Hans Christian Heg, an immigrant from Norway, believed that black lives matter.
For this reason he became a leader of Wisconsin’s Wide Awakes, an anti-slave catcher militia. He sheltered Sherman Booth, who was made a federal fugitive after inciting a mob to rescue an escaped slave. He joined the Free Soil Party, which opposed the expansion of slavery into the western states.
When the Free Soil Party merged into the new Republican Party, which also opposed the expansion of slavery, Heg became a Republican. When the Republican candidate became president and the slave-holding states of the South seceded, he went to work raising an army unit from his fellow Norwegians. His “thousand Norsemen” were mustered into service as the 15th Wisconsin Volunteer Infantry Regiment, the only all-Scandinavian regiment in the Union Army, with Heg at their head as colonel.
He led the 15th in battle at Perrysville, Kentucky, and Stones River, Tennessee. In September 1863, at Chickamauga, Georgia, he “was shot through the bowels and died the next day.” Heg’s body was returned to Wisconsin and buried in the Norwegian Lutheran cemetery near Wind Lake.
In 1925, in conjunction with the centennial of Norwegian immigration to America, a bronze statue of Heg was installed at the state capitol in Madison. The bronze colonel has stood in silent witness to Norwegian-Americans’ contributions to freedom ever since.
But a few nights ago—June 23, 2020—a mob of citizens toppled Heg’s statue, dismembered it, and threw the pieces in Lake Monona. They had begun by protesting the disorderly-conduct arrest of a black man named Devonere Johnson and ended by destroying the statue of Colonel Hans Christian Heg.
Many have pointed out the apparent incongruity of Black Lives Matter protesters destroying the statue of a leading abolitionist and Civil War hero. “These people must not know history,” they have said.
But surely the point here is that in the current uproar, historical judgments are irrelevant. History itself is the enemy. The bond between past and present sometimes becomes more visceral than philosophical. At such times, the strident present ransacks the mute past, seeking out victims. Ask any Bosnian.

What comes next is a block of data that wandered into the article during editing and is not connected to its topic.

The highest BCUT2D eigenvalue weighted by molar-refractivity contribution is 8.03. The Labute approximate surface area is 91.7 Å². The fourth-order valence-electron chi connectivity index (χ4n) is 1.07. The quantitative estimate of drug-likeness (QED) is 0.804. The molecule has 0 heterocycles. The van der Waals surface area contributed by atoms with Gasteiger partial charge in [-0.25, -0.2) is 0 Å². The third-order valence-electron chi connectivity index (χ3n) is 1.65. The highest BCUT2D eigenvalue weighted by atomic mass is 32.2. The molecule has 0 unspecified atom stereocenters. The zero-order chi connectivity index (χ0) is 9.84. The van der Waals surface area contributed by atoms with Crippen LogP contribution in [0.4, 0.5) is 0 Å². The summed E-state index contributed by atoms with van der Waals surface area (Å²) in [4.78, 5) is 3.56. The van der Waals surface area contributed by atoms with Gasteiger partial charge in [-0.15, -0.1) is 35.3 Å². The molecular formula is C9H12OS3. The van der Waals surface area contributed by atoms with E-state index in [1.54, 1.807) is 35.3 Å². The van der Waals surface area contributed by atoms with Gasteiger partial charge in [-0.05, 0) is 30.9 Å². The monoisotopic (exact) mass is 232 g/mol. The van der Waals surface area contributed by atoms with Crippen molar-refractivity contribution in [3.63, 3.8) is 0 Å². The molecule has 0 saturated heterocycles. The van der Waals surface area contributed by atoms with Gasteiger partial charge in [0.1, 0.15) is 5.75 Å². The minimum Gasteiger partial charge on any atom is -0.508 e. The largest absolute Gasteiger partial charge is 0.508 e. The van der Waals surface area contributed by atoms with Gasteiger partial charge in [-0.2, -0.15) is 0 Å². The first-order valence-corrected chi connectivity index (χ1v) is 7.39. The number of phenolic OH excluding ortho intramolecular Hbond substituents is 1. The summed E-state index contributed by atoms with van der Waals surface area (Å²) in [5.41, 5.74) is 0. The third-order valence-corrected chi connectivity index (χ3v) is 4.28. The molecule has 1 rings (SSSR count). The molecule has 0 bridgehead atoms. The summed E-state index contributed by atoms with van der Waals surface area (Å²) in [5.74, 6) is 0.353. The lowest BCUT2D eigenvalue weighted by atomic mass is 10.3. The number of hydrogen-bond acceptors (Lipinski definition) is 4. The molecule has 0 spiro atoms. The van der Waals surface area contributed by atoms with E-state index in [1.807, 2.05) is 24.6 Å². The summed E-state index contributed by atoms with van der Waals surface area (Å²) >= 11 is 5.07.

There can be no distinction between a Hans Christian Heg and a Nathan Bedford Forrest when a noisy claque regards the whole past as merely a bogus excuse for a deplorable status quo.
Taking Revenge on the Dead
As the descendant of a Norwegian who died as a Union soldier in the Civil War, I have more than a casual interest in the fate of Colonel Hans Christian Heg.
It is bad enough they killed him at Chickamauga. Killing him all over again, by effigy, assasinates his memory. It cannot injure Hans Christian Heg beyond the grave. But it is dispiriting to those of us who would like to suppose that Americans express themselves in rational ways. Obviously, that is not always so.
The people destroying things now for racial harmony, like those destroying things fifty years ago for peace, may think they are igniting The Revolution. Their Marxist utopia did not come into being in those days. But our nation’s troubling racial divide is a more fertile ground for deep-seated conflict.
It’s unlikely there will be a revolution, but it’s easy to believe we are in for a long, hard time. It would be nice if some good came out of it all, but I don’t have that kind of faith.
Larry F. Sommers, Your New Favorite Author
Author of Price of Passage—A Tale of Immigration and Liberation.
Price of Passage
Norwegian Farmers and Fugitive Slaves in Pre-Civil War Illinois
(History is not what you thought!)
Thank you, Larry. Right on!
I agree wholeheartedly with you. Get the whole story before you go around destroying things that are part of our history. There are many statues that can help us with teachable moments. Let’s use them, not abuse them.
Thanks for your comment, Marilyn.
What an interesting story about Colonel Heg. And what a sad thing to have his memory be tarnished in this way. Clearly those who trashed his statue had no idea who he was, other than a white man in a uniform. Your story highlights the need for not just better history taught in schools, but better local history taught in local communities. Maybe you can find a way to do that because you have such a gift for storytelling, which is so sorely needed. This is, as we teachers would always remind ourselves when disheartened, “a teachable moment.”
That is pretty much what my blog is about, Trish, and I plan to follow up with a fuller examination of Col. Heg and the importance of his story next Tuesday.
Wonderful! If school ever opens again, maybe see if you can partner with someone so that students would be exposed? Im not sure how that would work and now with coronavirus it is even more complicated, but reaching the next generation is so so important. Just a thought.
As I get older, though age paradoxically seems to confer a greater level of patience, I get more and more eager to “debrief” myself of historical knowledge, while I still can.
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